The first quarter of the story begins 3 years prior when fish and animals begin coming back to life after being killed or reaching their end which is an apt metaphor at times for the destruction of modern life. Initially what can be perceived as perhaps a spiritual mythology instead reflects in very real and basic terms. If you are fully blood, you have the chance to be immune. Anything below 50 percent is in peril. The movie doesn’t play too much on these facts but yet their prevalence keys subtly and strongly throughout the movie. The land is separated from the outsiders by a bridge which at times can grind its attackers to a pulp. The community will always help but understands the structure that needs to be maintained. Like films “I Am Legend”, “War Of The Worlds”, “Waterworld” or even “Zombieland”, the question become inside the society what begins to happen when it eats it from the inside and what survives.

In this apocalyptic situation, it offers questions. And in the current COVID-19 basis, it forces everyone to reexamine society, what it means, what family is and what it could be and sometimes isn’t . For some it is very straight forward. For others, it is a path to ruin. The story that plays very clear is the father of two sons tries not to pass on what he considers his sins to his sons who seem to be on a path of ruin. One is a hothead but has the dexterity to be something more but his rage blinds him. The other is the more sensitive and has the ability to be more yet acts reckless because he is emulating his brother. His truth s brought into focus by a responsibility that is his to take. That forms the basis of his redemption. That s not to say that the story being told is devoid or in any way lacking in its horror roots.

Taking out the zombies, and others to that point, is done with malice and in your face. One bigger dude uses a chainsaw as his weapon of choice. But it is Grandpa,, who will protect his own land at all costs, that becomes he samurai of the piece. It is him we see in the beginning living a quiet life that is thrown into ruin. He is a fisherman before fate brings him onto the battlefield. It is a mythology like others but the samurai motif is clear. While folklore and archetypes can play in the point including the aspect of betrayal, the final shot speaks to the reality of what life is. The film has many specific meanings hidden within its structure but the texture of where they lead rings true.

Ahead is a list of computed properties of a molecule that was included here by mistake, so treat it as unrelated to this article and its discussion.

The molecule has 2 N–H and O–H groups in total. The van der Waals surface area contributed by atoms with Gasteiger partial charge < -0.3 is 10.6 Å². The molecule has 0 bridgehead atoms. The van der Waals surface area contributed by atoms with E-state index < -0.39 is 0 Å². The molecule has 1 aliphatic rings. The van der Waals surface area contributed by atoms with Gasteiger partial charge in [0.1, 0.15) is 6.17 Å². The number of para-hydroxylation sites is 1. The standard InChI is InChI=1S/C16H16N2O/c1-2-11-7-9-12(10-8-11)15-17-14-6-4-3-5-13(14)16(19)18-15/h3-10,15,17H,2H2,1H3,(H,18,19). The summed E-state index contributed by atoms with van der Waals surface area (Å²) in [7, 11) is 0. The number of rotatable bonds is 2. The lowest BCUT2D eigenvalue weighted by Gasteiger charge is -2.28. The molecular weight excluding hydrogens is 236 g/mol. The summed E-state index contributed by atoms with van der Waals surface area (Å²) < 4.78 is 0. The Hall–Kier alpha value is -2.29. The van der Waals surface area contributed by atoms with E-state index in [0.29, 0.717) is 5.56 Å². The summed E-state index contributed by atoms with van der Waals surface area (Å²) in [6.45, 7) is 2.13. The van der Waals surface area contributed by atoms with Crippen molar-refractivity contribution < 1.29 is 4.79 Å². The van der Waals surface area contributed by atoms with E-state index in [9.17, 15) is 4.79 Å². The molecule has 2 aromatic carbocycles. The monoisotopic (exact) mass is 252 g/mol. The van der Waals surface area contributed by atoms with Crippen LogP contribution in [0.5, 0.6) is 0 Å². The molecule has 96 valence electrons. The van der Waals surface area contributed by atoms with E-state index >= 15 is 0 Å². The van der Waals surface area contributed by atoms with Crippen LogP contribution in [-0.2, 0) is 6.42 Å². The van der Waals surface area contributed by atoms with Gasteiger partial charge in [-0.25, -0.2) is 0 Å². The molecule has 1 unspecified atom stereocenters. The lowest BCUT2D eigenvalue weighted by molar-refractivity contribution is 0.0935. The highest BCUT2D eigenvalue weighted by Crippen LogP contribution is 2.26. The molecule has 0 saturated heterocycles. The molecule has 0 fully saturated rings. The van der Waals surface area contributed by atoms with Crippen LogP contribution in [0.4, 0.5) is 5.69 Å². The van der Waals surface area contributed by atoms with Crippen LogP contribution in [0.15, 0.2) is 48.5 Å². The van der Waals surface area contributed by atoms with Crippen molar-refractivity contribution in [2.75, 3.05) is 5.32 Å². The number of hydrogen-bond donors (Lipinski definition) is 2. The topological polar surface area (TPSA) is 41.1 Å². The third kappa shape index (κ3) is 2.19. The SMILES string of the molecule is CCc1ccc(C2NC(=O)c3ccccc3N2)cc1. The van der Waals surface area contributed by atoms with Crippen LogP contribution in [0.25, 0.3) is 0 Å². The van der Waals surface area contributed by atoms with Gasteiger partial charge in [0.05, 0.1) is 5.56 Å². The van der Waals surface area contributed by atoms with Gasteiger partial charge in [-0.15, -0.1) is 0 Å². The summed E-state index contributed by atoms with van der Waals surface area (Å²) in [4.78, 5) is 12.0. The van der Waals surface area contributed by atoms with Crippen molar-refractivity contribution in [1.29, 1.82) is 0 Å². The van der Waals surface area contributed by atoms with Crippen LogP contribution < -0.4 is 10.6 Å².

By Tim Wassberg

IR TV Review: CURSED FILMS – EPISODES 4 & 5 (“The Crow” & “Twilight Zone: The Movie”) [Shudder]

Many films have storied histories. Some more than most but getting people to talk about their experiences while still balancing the ode of what the film is is a tricky progression “Cursed Films”, as a series, both talks to some of the intensity without becoming sensational. As with certain stories, there are some that are more pertinent or accessible that others but this series does it with a cinematic flair while bringing in archival elements.